phil001notesweek3.1

# phil001notesweek3.1 - Dr Mcs Philosophy 001 (1084) Lecture...

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1084001notesweek3 © 1 Dr Mc’s Philosophy 001 (1084) Lecture Notes, Week 3 © Assignment 2 is due in lecture next week. It is on the Net. Assignment 1 is due this week, by the second break Recall from last time. Two requirements for an argument to be a good one. (i.e., rationally strong for you) 1. Its conclusion must follow from its premises. 2. Its premises must be reasonable for you to accept. An argument whose premises, if true, would support its conclusion, is called “well-formed”. An argument is well-formed if and only if it is valid or cogent. Validity An argument is valid= if its premises are true, its conclusion must be true. E.g., 1. My van is parked where I left it or my van has been stolen. 2. My van is not parked where I left it. 3. My van has been stolen. Cogency An argument is cogent= if its premises are true, they provide reason to think the conclusion is true, but they could be true yet the conclusion false. E.g., 1. Most students in this room are under 25. 2. The person in the top left seat is a student in this room. 3. That person is under 25 Whether or not an argument is valid is simply a matter of its form. (Not so, we’ll see, with cogency, but Feldman’s examples work.) How do we display the form of an argument? In some cases, we can use sentential logic. 1. My van is parked where I left it or my van has been stolen. 2. My van is not parked where I left it. 3. My van has been stolen. P=My van is parked where I left it Q=My van has been stolen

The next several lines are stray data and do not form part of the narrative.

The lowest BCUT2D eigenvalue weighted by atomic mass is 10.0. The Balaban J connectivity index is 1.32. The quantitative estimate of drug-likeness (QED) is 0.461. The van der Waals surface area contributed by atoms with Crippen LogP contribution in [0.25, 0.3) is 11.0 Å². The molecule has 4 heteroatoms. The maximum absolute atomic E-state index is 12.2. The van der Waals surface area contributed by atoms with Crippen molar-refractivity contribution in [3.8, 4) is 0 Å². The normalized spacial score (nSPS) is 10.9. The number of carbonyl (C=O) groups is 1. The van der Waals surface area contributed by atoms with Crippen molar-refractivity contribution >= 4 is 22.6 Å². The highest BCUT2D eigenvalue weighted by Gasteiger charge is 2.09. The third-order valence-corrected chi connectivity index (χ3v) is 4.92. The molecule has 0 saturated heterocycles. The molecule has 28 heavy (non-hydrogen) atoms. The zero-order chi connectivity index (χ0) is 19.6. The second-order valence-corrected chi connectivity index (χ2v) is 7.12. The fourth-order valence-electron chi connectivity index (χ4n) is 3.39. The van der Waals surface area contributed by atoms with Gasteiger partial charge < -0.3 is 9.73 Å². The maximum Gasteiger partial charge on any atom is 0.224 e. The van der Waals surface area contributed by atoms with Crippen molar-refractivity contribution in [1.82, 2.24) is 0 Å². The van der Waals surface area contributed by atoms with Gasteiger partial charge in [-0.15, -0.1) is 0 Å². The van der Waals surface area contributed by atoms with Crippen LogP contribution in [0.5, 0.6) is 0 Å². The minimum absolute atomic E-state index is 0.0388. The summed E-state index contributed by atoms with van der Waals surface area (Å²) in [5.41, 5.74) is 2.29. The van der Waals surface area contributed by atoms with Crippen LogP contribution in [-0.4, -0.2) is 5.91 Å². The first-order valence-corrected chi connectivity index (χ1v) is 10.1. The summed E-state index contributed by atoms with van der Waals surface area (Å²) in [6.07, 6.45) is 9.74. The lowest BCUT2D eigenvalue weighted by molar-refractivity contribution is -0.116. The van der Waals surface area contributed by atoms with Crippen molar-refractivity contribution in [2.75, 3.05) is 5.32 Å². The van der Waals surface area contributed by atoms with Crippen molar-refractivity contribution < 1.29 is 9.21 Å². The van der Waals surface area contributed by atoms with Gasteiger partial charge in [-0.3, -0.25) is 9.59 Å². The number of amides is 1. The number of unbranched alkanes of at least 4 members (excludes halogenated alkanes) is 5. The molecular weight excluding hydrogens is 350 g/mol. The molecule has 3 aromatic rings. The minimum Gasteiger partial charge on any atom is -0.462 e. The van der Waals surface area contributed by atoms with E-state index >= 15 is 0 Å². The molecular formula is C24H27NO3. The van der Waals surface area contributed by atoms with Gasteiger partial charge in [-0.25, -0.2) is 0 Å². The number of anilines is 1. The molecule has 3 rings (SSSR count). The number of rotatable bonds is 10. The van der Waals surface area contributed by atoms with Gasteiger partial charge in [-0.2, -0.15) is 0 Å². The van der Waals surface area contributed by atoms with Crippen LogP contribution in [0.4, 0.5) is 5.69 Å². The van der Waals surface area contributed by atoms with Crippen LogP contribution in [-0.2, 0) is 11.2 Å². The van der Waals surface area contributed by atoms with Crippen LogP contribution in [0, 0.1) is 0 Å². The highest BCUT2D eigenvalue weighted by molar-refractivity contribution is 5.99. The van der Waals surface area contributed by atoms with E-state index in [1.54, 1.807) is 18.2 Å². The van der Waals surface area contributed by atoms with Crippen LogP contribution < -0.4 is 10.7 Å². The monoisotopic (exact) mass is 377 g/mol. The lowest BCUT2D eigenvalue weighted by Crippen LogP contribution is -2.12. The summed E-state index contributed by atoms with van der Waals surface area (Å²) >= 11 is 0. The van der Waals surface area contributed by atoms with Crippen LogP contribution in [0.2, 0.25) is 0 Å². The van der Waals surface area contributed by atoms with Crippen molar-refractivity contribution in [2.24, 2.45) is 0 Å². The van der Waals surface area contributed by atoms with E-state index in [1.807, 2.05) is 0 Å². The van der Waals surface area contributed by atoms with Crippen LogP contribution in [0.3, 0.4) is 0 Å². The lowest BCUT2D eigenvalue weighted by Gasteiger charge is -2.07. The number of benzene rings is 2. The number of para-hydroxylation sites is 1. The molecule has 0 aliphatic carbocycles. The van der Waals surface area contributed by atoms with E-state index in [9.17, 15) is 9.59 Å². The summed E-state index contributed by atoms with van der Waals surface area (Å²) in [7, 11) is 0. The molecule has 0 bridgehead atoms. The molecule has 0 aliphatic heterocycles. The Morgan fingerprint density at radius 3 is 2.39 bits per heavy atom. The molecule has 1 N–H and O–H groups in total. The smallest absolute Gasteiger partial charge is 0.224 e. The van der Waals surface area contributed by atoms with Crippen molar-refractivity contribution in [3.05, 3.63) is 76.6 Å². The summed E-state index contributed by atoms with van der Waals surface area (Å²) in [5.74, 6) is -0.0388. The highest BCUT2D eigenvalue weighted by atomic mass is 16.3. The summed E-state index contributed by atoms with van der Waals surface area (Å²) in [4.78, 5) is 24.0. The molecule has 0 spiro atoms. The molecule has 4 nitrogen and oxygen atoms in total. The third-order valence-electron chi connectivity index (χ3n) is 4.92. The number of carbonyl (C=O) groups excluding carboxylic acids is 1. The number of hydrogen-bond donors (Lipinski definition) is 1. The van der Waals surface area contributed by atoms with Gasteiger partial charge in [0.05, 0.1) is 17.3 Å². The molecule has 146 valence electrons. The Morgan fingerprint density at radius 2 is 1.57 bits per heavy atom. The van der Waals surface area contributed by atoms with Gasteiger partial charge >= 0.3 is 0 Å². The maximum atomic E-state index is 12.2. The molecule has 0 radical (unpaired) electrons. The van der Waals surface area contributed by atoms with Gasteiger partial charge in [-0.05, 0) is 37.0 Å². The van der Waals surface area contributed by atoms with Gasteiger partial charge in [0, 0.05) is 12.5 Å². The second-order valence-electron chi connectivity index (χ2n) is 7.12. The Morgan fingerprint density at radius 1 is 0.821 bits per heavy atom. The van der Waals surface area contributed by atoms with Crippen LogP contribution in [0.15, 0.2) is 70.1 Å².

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1084001notesweek3 © 2 1. P or Q 2. ~P 3. Q This is a valid argument pattern. Any argument with this same form would be valid. If its premises were true, its conclusion would also be true. This pattern is Argument by elimination The variables must stand for declarative sentences. Some other valid forms in sentential logic: 1. P. 2. Q. 3. P and Q Conjunction 1. P and Q. 2. P. Simplification If P, then Q. 1. P. 2. Q. The ‘if, then’ sentence is called a conditional. If [antecedent], then [consequent]. In a true conditional, if the antecedent is true, so is the consequent. The truth of the antecedent is
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## This note was uploaded on 04/09/2011 for the course PHIL 1 taught by Professor Jillianmcdonald during the Winter '10 term at Simon Fraser.

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phil001notesweek3.1 - Dr Mcs Philosophy 001 (1084) Lecture...

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